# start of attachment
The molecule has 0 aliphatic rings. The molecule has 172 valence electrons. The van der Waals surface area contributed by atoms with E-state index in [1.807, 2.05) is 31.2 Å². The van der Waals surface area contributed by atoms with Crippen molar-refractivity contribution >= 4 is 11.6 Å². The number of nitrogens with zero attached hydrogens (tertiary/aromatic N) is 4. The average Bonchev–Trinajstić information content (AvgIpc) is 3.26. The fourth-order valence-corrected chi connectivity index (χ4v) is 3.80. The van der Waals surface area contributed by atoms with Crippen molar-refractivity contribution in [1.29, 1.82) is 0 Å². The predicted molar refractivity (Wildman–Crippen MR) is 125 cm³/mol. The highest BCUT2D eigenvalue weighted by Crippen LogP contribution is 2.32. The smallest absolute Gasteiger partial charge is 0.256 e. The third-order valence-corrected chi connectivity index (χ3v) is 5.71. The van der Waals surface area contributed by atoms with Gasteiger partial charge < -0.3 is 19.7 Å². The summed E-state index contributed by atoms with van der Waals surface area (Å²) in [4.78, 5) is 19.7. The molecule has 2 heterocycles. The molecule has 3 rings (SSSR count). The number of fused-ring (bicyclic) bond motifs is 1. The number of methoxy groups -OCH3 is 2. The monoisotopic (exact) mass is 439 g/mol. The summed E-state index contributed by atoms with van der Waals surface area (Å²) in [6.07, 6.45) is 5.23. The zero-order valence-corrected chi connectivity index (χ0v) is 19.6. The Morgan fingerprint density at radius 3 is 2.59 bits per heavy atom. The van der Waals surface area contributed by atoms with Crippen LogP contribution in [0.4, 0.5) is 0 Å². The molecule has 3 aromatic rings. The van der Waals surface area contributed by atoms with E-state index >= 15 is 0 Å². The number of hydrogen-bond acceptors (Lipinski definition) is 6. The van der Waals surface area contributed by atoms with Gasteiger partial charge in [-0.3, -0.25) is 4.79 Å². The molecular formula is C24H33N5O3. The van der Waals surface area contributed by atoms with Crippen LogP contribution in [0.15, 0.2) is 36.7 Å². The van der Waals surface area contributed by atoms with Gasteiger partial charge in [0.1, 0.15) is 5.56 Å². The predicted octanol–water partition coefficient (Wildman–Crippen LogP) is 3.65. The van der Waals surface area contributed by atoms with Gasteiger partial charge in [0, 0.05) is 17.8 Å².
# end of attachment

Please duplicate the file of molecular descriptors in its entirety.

The molecule has 0 aliphatic rings. The molecule has 172 valence electrons. The van der Waals surface area contributed by atoms with E-state index in [1.807, 2.05) is 31.2 Å². The van der Waals surface area contributed by atoms with Crippen molar-refractivity contribution >= 4 is 11.6 Å². The number of nitrogens with zero attached hydrogens (tertiary/aromatic N) is 4. The average Bonchev–Trinajstić information content (AvgIpc) is 3.26. The fourth-order valence-corrected chi connectivity index (χ4v) is 3.80. The van der Waals surface area contributed by atoms with Crippen molar-refractivity contribution in [1.29, 1.82) is 0 Å². The predicted molar refractivity (Wildman–Crippen MR) is 125 cm³/mol. The highest BCUT2D eigenvalue weighted by Crippen LogP contribution is 2.32. The smallest absolute Gasteiger partial charge is 0.256 e. The third-order valence-corrected chi connectivity index (χ3v) is 5.71. The van der Waals surface area contributed by atoms with Gasteiger partial charge < -0.3 is 19.7 Å². The summed E-state index contributed by atoms with van der Waals surface area (Å²) in [4.78, 5) is 19.7. The molecule has 2 heterocycles. The molecule has 3 rings (SSSR count). The number of fused-ring (bicyclic) bond motifs is 1. The number of methoxy groups -OCH3 is 2. The monoisotopic (exact) mass is 439 g/mol. The summed E-state index contributed by atoms with van der Waals surface area (Å²) in [6.07, 6.45) is 5.23. The zero-order valence-corrected chi connectivity index (χ0v) is 19.6. The Morgan fingerprint density at radius 3 is 2.59 bits per heavy atom. The van der Waals surface area contributed by atoms with Crippen LogP contribution in [0.4, 0.5) is 0 Å². The molecule has 3 aromatic rings. The van der Waals surface area contributed by atoms with E-state index >= 15 is 0 Å². The number of hydrogen-bond acceptors (Lipinski definition) is 6. The van der Waals surface area contributed by atoms with Gasteiger partial charge in [-0.3, -0.25) is 4.79 Å². The molecular formula is C24H33N5O3. The van der Waals surface area contributed by atoms with Crippen LogP contribution in [0.15, 0.2) is 36.7 Å². The van der Waals surface area contributed by atoms with Gasteiger partial charge in [0.1, 0.15) is 5.56 Å². The predicted octanol–water partition coefficient (Wildman–Crippen LogP) is 3.65. The van der Waals surface area contributed by atoms with Gasteiger partial charge in [0, 0.05) is 17.8 Å².